bonoboAfter reading and writing about sexual violence in Berlin and Rwanda (see previous two posts), it’s easy to come to think as the whole human race as hateful and ravenous. However, I have been reading other stories that thankfully assure me that this is not the case. There are, in fact, recognizable glimmers of hope all around us, and this hope demands us to take leadership so we can create change in our communities.

First, let’t talk pink. In Hindi, pink is ‘gulabi,’ a word made famous by the fierce Gulabi Gang in Uttar Pradesh, India who fight for social justice while wearing bright pink saris. The Gang, led by Sampat Pal Devi, is a women’s and civilian vigilante organization that fights, among other things, against the oppression of lower castes by upper castes, of women by their rapists, against the would-be husbands of child brides and against corrupted officials and police. Since its official creation in 2006, the Gulabi Gang has trained women and men alike to fight out against their oppressors using ‘lathis,’ long bamboo sticks, which are traditional weapons in India. It has been so successful in promoting change that it has recently grown to four hundred thousand members, including both men and women. Interestingly, they rarely resort to using their lathis to solve problems. Instead, social pressure and dialogue are the primary tactics (though I’m sure the prospect of being beaten with a long, bamboo stick helps).

(More information here:

Now, let’s talk monkey business. Bonobos are known by many as the ‘make love, not war’ great apes, famous for their frequently frisky sexual tendencies. However, bonobos aren’t just about having fun. They’re one of the best known examples of female-coalitions amongst primates; the solidarity between their female members is said to have “forced males of the species to become more sedentary, helping to prioritize long-term female interest in raising offspring over male’s short-term sexual interests” (Béchard, 42). Bonobos are the only great ape species never to have been witnessed killing another of their kind, and researchers believe this has to do with the strong bonds forged between the female members who gang up on aggressive male members, slowly removing violent tendencies from the bonobo gene pool. Now, isn’t that something?

(Learn more about Bonobo here:

So what do we do with this information? How do we take what we’ve learned from the wars in Berlin and Rwanda, about the Gulabi Gang in India and our empowered Bonobo relatives, and translate it into something productive and individually propelled? Perhaps we can’t go full throttle and prevent wars from happening (though don’t let me stop you) but perhaps we can pick some smaller, more accessible battles. Jackson Katz, an expert on violence, media and masculinities, makes some interesting points about the way we use language. He says:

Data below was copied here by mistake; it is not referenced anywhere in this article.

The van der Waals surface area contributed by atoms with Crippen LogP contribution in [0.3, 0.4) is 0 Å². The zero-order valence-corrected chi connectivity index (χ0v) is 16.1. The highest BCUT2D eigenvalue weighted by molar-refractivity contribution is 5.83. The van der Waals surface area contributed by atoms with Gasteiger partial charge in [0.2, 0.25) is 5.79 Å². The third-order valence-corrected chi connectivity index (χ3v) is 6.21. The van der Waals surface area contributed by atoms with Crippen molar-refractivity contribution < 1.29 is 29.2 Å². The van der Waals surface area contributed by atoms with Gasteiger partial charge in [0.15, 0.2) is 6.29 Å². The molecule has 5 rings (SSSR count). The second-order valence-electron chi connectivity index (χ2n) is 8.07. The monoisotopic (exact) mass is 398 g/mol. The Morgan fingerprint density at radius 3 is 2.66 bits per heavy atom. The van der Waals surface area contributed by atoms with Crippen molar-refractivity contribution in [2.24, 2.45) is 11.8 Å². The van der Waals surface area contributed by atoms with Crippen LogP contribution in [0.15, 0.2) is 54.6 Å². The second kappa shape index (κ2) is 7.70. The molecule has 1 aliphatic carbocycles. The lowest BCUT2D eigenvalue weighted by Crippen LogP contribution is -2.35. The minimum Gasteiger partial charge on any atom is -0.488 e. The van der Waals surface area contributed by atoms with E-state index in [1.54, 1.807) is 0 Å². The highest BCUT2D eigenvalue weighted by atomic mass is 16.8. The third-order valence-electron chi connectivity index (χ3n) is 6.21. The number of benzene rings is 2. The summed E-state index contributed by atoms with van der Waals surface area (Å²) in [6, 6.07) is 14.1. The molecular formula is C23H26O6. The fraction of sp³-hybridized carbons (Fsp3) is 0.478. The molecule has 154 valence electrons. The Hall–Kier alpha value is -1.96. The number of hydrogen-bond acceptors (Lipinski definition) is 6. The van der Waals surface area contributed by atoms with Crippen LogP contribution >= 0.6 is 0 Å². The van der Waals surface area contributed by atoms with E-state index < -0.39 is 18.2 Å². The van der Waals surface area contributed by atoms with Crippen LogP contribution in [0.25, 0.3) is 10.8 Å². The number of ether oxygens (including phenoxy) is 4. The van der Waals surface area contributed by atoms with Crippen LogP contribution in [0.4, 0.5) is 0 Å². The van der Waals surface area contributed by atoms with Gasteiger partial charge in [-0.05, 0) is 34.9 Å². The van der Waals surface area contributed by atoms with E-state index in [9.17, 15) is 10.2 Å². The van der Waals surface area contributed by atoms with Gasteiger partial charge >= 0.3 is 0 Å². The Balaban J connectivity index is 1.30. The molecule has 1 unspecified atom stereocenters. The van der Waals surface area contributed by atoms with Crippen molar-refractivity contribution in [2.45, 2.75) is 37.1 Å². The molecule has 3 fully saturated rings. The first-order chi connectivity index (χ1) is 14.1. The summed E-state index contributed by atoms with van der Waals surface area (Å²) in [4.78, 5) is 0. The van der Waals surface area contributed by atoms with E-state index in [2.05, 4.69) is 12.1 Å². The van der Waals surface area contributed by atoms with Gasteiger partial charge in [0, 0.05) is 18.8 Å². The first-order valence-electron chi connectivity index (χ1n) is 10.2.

“There’s some confusion about the term gender. And let me illustrate that confusion by way of analogy. So let’s talk for a moment about race. In the US when we hear the word race, a lot of people think that that means African-American, Latino, Asian-American …A lot of people when they hear the word sexual orientation think it means gay, lesbian, bisexual. And a lot of people when they hear the word gender think it means women. In each case the dominant group doesn’t get paid attention to. Right? As if white people don’t have some sort of racial identity or belong to some racial category or construct? As if hetero-sexual people don’t have a sexual orientation, as if men don’t have a gender. This is one of the ways that dominant systems maintain and reproduce themselves. Which is to say that the dominant group isn’t challenged to think about their dominance because that is one of the key characteristics of power and privilege—the ability to go unexamined, lacking introspection, in fact being rendered invisible in large measure in the discourse about the issues that are primarily about us.”

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I have never been forced to examine my race, sexual orientation and gender this directly, or had my privilege smack me in the face this hard. Katz goes on to say that individual leadership from these dominant groups is a step in the direction of deflating these battles that often grow to unmanageable sizes (note: the aforementioned mass sexual violence in Berlin and Rwanda). We can personally step up to these deep rooted problems by breaking through silence – when faced with words or actions that perpetuate such thinking or actions, we don’t have to stay silent, since our silence is a way to condone and encourage this cycle of violence. We can speak out. I think Martin Luther King captured it best when he said,

“In the end we will remember not the words of our enemies, but the silence of our friends.”


Béchard, Deni Y. “Sticks and Stones.” Maisonneuve 2013: 36-43. Print.